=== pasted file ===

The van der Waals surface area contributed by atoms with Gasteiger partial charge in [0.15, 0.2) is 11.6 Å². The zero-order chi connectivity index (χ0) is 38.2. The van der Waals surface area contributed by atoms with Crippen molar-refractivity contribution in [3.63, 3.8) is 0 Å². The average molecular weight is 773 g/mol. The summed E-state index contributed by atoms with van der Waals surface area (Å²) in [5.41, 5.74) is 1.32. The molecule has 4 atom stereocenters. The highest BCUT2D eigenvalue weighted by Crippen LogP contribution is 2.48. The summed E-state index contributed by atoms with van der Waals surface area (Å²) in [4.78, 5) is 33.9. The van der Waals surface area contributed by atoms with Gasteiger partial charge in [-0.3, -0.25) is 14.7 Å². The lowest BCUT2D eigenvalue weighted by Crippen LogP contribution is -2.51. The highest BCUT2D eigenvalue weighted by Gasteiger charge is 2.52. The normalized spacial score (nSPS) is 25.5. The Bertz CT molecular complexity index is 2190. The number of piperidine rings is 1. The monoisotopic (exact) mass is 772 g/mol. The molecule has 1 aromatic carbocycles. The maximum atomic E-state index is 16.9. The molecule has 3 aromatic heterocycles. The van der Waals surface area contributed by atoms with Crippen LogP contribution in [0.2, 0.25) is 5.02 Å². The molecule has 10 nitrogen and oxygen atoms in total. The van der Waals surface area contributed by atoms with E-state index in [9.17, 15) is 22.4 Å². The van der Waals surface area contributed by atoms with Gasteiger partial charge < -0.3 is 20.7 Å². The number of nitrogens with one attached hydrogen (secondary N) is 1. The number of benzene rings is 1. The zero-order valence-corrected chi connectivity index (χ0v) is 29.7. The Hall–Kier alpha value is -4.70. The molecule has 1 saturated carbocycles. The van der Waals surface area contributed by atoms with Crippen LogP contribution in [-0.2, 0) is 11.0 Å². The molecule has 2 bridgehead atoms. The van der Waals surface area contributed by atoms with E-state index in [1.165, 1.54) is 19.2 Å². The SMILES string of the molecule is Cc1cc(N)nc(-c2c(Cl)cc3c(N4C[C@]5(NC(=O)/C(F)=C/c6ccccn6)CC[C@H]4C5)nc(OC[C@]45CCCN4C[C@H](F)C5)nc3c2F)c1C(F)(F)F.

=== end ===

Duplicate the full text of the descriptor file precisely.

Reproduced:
The van der Waals surface area contributed by atoms with Gasteiger partial charge in [0.15, 0.2) is 11.6 Å². The zero-order chi connectivity index (χ0) is 38.2. The van der Waals surface area contributed by atoms with Crippen molar-refractivity contribution in [3.63, 3.8) is 0 Å². The average molecular weight is 773 g/mol. The summed E-state index contributed by atoms with van der Waals surface area (Å²) in [5.41, 5.74) is 1.32. The molecule has 4 atom stereocenters. The highest BCUT2D eigenvalue weighted by Crippen LogP contribution is 2.48. The summed E-state index contributed by atoms with van der Waals surface area (Å²) in [4.78, 5) is 33.9. The van der Waals surface area contributed by atoms with Gasteiger partial charge in [-0.3, -0.25) is 14.7 Å². The lowest BCUT2D eigenvalue weighted by Crippen LogP contribution is -2.51. The highest BCUT2D eigenvalue weighted by Gasteiger charge is 2.52. The normalized spacial score (nSPS) is 25.5. The Bertz CT molecular complexity index is 2190. The number of piperidine rings is 1. The monoisotopic (exact) mass is 772 g/mol. The molecule has 1 aromatic carbocycles. The maximum atomic E-state index is 16.9. The molecule has 3 aromatic heterocycles. The van der Waals surface area contributed by atoms with Crippen LogP contribution in [0.2, 0.25) is 5.02 Å². The molecule has 10 nitrogen and oxygen atoms in total. The van der Waals surface area contributed by atoms with E-state index in [9.17, 15) is 22.4 Å². The van der Waals surface area contributed by atoms with Gasteiger partial charge < -0.3 is 20.7 Å². The number of nitrogens with one attached hydrogen (secondary N) is 1. The number of benzene rings is 1. The zero-order valence-corrected chi connectivity index (χ0v) is 29.7. The Hall–Kier alpha value is -4.70. The molecule has 1 saturated carbocycles. The van der Waals surface area contributed by atoms with Crippen LogP contribution in [-0.2, 0) is 11.0 Å². The molecule has 2 bridgehead atoms. The van der Waals surface area contributed by atoms with E-state index in [1.165, 1.54) is 19.2 Å². The SMILES string of the molecule is Cc1cc(N)nc(-c2c(Cl)cc3c(N4C[C@]5(NC(=O)/C(F)=C/c6ccccn6)CC[C@H]4C5)nc(OC[C@]45CCCN4C[C@H](F)C5)nc3c2F)c1C(F)(F)F.